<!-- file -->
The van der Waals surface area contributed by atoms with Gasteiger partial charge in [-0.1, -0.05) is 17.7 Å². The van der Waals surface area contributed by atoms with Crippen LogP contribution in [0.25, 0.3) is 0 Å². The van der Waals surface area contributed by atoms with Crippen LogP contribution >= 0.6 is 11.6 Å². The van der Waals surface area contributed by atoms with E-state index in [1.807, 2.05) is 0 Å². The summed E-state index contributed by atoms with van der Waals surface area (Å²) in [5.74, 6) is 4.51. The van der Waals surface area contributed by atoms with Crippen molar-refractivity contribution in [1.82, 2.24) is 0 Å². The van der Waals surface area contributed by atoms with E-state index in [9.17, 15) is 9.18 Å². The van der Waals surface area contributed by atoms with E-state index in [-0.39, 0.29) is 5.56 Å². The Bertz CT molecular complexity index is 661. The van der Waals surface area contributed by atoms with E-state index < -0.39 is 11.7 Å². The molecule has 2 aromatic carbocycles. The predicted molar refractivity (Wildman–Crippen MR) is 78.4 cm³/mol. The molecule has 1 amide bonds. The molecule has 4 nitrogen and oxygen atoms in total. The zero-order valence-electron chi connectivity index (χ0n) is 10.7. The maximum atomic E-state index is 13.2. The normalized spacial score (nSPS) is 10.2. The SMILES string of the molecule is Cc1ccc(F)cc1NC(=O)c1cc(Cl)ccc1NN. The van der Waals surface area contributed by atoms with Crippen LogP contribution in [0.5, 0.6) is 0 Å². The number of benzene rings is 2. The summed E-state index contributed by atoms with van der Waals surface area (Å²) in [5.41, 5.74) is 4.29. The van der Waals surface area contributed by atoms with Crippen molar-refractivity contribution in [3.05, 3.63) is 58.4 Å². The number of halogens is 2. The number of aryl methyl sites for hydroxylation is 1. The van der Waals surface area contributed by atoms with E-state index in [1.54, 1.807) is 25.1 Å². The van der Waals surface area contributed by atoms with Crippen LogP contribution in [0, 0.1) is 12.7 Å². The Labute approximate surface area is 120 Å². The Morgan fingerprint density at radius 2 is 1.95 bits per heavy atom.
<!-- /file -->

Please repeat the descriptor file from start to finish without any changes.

The van der Waals surface area contributed by atoms with Gasteiger partial charge in [-0.1, -0.05) is 17.7 Å². The van der Waals surface area contributed by atoms with Crippen LogP contribution in [0.25, 0.3) is 0 Å². The van der Waals surface area contributed by atoms with Crippen LogP contribution >= 0.6 is 11.6 Å². The van der Waals surface area contributed by atoms with E-state index in [1.807, 2.05) is 0 Å². The summed E-state index contributed by atoms with van der Waals surface area (Å²) in [5.74, 6) is 4.51. The van der Waals surface area contributed by atoms with Crippen molar-refractivity contribution in [1.82, 2.24) is 0 Å². The van der Waals surface area contributed by atoms with E-state index in [9.17, 15) is 9.18 Å². The van der Waals surface area contributed by atoms with E-state index in [-0.39, 0.29) is 5.56 Å². The Bertz CT molecular complexity index is 661. The van der Waals surface area contributed by atoms with E-state index < -0.39 is 11.7 Å². The molecule has 2 aromatic carbocycles. The predicted molar refractivity (Wildman–Crippen MR) is 78.4 cm³/mol. The molecule has 1 amide bonds. The molecule has 4 nitrogen and oxygen atoms in total. The zero-order valence-electron chi connectivity index (χ0n) is 10.7. The maximum atomic E-state index is 13.2. The normalized spacial score (nSPS) is 10.2. The SMILES string of the molecule is Cc1ccc(F)cc1NC(=O)c1cc(Cl)ccc1NN. The van der Waals surface area contributed by atoms with Crippen LogP contribution in [0.5, 0.6) is 0 Å². The number of benzene rings is 2. The summed E-state index contributed by atoms with van der Waals surface area (Å²) in [5.41, 5.74) is 4.29. The van der Waals surface area contributed by atoms with Crippen molar-refractivity contribution in [3.05, 3.63) is 58.4 Å². The number of halogens is 2. The number of aryl methyl sites for hydroxylation is 1. The van der Waals surface area contributed by atoms with E-state index in [1.54, 1.807) is 25.1 Å². The van der Waals surface area contributed by atoms with Crippen LogP contribution in [0, 0.1) is 12.7 Å². The Labute approximate surface area is 120 Å². The Morgan fingerprint density at radius 2 is 1.95 bits per heavy atom.